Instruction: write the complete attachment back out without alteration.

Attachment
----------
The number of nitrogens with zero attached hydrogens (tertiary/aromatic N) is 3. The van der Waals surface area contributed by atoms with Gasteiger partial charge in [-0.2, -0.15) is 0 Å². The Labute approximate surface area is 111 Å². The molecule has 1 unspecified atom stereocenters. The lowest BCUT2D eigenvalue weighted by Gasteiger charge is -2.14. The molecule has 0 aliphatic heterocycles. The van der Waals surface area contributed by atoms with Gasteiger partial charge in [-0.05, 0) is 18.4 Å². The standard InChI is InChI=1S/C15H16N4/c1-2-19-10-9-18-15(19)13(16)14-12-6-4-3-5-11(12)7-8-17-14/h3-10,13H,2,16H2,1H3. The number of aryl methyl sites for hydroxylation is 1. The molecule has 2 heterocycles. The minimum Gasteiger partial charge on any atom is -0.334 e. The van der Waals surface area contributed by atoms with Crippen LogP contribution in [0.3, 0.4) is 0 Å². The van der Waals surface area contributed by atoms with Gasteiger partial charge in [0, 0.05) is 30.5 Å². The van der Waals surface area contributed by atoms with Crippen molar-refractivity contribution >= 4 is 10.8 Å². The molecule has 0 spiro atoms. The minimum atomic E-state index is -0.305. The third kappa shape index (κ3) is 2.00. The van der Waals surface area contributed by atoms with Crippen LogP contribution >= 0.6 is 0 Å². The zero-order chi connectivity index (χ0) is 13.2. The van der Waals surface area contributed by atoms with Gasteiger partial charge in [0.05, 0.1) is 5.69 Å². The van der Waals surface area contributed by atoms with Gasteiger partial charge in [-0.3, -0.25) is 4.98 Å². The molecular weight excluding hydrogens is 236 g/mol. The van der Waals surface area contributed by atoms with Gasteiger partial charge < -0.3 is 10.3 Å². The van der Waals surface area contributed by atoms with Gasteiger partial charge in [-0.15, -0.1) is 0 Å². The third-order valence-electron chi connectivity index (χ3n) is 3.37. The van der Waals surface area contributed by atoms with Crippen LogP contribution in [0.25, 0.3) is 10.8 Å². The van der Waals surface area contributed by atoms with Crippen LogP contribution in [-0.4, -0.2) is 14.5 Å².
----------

The number of nitrogens with zero attached hydrogens (tertiary/aromatic N) is 3. The van der Waals surface area contributed by atoms with Gasteiger partial charge in [-0.2, -0.15) is 0 Å². The Labute approximate surface area is 111 Å². The molecule has 1 unspecified atom stereocenters. The lowest BCUT2D eigenvalue weighted by Gasteiger charge is -2.14. The molecule has 0 aliphatic heterocycles. The van der Waals surface area contributed by atoms with Gasteiger partial charge in [-0.05, 0) is 18.4 Å². The standard InChI is InChI=1S/C15H16N4/c1-2-19-10-9-18-15(19)13(16)14-12-6-4-3-5-11(12)7-8-17-14/h3-10,13H,2,16H2,1H3. The number of aryl methyl sites for hydroxylation is 1. The molecule has 2 heterocycles. The minimum Gasteiger partial charge on any atom is -0.334 e. The van der Waals surface area contributed by atoms with Crippen LogP contribution in [0.3, 0.4) is 0 Å². The van der Waals surface area contributed by atoms with Gasteiger partial charge in [0, 0.05) is 30.5 Å². The van der Waals surface area contributed by atoms with Crippen molar-refractivity contribution >= 4 is 10.8 Å². The molecule has 0 spiro atoms. The minimum atomic E-state index is -0.305. The third kappa shape index (κ3) is 2.00. The van der Waals surface area contributed by atoms with Crippen LogP contribution >= 0.6 is 0 Å². The zero-order chi connectivity index (χ0) is 13.2. The van der Waals surface area contributed by atoms with Gasteiger partial charge in [0.05, 0.1) is 5.69 Å². The van der Waals surface area contributed by atoms with Gasteiger partial charge in [-0.3, -0.25) is 4.98 Å². The molecular weight excluding hydrogens is 236 g/mol. The van der Waals surface area contributed by atoms with Gasteiger partial charge < -0.3 is 10.3 Å². The van der Waals surface area contributed by atoms with Gasteiger partial charge in [-0.15, -0.1) is 0 Å². The third-order valence-electron chi connectivity index (χ3n) is 3.37. The van der Waals surface area contributed by atoms with Crippen LogP contribution in [0.25, 0.3) is 10.8 Å². The van der Waals surface area contributed by atoms with Crippen LogP contribution in [-0.4, -0.2) is 14.5 Å².